PLANS for a “luxury glamping” resort in woods near East Anstey have been refused by North Devon Council.
The plans, for 20 tents and an educational hub to be erected in Barton Wood, were described as “luxurious” by planning officer Helen Smith in a verbal report to the council’s planning committee this morning.
She outlined how the plan, which was originally for 40 tents, was cut back after Devon County Council’s Highways department expressed concerns about access to the site.
Having heard from Mrs Smith councillors were then able to hear the views of several locals, who unanimously opposed the plans.
It was also able to hear from applicant Andrew Chinneck, who sat on the Countryside Commission and acted as a school governor. He said the plans were intended to provide educational opportunities.
John Sparrow, who lives at Dunsley Mill, said he believed planning policy was clear.
“Proposals for new caravan or camping sites should be considered only where there’s a proven demand for it, where it won’t harm the environment and where there’ll be limited impact on the highway,” he said.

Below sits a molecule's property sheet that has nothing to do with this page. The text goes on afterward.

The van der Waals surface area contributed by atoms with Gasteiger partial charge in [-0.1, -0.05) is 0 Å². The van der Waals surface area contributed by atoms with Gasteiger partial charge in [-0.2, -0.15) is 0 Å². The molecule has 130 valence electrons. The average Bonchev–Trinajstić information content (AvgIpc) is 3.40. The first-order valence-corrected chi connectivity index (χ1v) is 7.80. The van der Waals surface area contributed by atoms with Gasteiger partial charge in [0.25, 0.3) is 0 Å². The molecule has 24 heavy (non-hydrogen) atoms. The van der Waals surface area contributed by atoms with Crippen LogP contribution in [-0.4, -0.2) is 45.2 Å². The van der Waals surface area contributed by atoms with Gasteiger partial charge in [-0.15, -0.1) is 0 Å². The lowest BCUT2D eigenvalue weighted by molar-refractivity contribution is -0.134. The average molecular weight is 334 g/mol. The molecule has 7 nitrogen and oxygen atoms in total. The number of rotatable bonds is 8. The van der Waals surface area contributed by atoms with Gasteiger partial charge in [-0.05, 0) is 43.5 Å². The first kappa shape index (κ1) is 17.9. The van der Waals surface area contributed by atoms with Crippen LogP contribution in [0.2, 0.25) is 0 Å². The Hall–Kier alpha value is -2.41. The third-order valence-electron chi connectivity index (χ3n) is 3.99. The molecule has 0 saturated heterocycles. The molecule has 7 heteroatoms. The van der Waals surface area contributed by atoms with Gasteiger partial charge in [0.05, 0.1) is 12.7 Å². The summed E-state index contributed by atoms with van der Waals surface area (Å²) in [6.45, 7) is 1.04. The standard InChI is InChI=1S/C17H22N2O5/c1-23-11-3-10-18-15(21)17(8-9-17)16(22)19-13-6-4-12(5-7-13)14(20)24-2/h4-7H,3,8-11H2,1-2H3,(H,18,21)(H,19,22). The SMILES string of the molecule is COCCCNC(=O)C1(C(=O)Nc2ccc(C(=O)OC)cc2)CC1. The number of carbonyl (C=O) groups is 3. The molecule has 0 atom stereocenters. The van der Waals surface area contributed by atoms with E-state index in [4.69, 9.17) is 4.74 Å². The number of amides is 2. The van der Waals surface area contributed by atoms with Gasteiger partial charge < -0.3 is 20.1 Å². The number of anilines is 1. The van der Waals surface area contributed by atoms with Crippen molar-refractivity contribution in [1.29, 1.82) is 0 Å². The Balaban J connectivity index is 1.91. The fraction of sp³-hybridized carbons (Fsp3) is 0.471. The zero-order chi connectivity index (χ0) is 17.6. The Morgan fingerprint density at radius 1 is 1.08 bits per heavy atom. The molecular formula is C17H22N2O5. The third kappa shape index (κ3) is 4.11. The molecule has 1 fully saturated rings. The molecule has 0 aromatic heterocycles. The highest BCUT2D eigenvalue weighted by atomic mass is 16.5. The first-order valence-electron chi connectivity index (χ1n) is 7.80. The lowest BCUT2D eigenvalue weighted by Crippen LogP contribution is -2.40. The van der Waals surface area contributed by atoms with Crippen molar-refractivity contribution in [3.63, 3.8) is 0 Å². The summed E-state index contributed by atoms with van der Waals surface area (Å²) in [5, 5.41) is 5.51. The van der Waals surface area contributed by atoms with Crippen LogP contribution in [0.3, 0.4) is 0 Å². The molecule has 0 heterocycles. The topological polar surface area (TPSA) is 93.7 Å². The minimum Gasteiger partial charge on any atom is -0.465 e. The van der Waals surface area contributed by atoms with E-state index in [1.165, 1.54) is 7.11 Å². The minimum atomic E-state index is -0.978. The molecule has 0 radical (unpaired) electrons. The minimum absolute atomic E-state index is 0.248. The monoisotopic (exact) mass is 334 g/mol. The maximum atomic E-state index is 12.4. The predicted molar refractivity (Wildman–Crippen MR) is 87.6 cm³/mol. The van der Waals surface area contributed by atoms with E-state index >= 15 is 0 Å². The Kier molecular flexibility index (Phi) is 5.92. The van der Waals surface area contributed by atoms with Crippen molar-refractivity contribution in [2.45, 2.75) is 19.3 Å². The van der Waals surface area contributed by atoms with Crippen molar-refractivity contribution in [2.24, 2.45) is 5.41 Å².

“This fails on all three counts.”
Angela Bidlake told the committee: “It is unsustainable and we and our children will pay the price.
“East Anstey borders West Somerset and Mid-Devon and the applicant is from South Devon. All the money made here will leave the area.”
Farmer John Rennison, of Lower Radnidge farm, said: “We enjoy the peace, tranquillity and wildlife but this plan would destroy all of this.
“There will be a recreation area just a few yards from my bedroom.”
People also raised fears about stock worrying, the environmental impact and worries that coniferous trees which would be set in clear space would come down in high winds.
But Mr Chinneck disputed many of those claims.
“I was born in Barnstaple, lived in South Molton and am very much a Devon man,” he said.
“We’ve looked at woodlands from Yorkshire to Cornwall and this one is almost unique in being perfect for this purpose.”
He claimed by felling some of the wood’s coniferous trees he would be “taking out a blot on the landscape and diversify and improve the woodland”.
“We can give country skills to people, meet local employment needs and encourage all to gain a greater appreciation of English woodland.”
Local ward member Jeremy Yabsley proposed the plans be refused, while Jasmine Chesters moved it be approved subject to conditions highways work, including the installation of passing places, before work on the rest of the site began.
Mrs Chesters’ amendment fell while Mr Yabsley’s motion passed by six votes to three.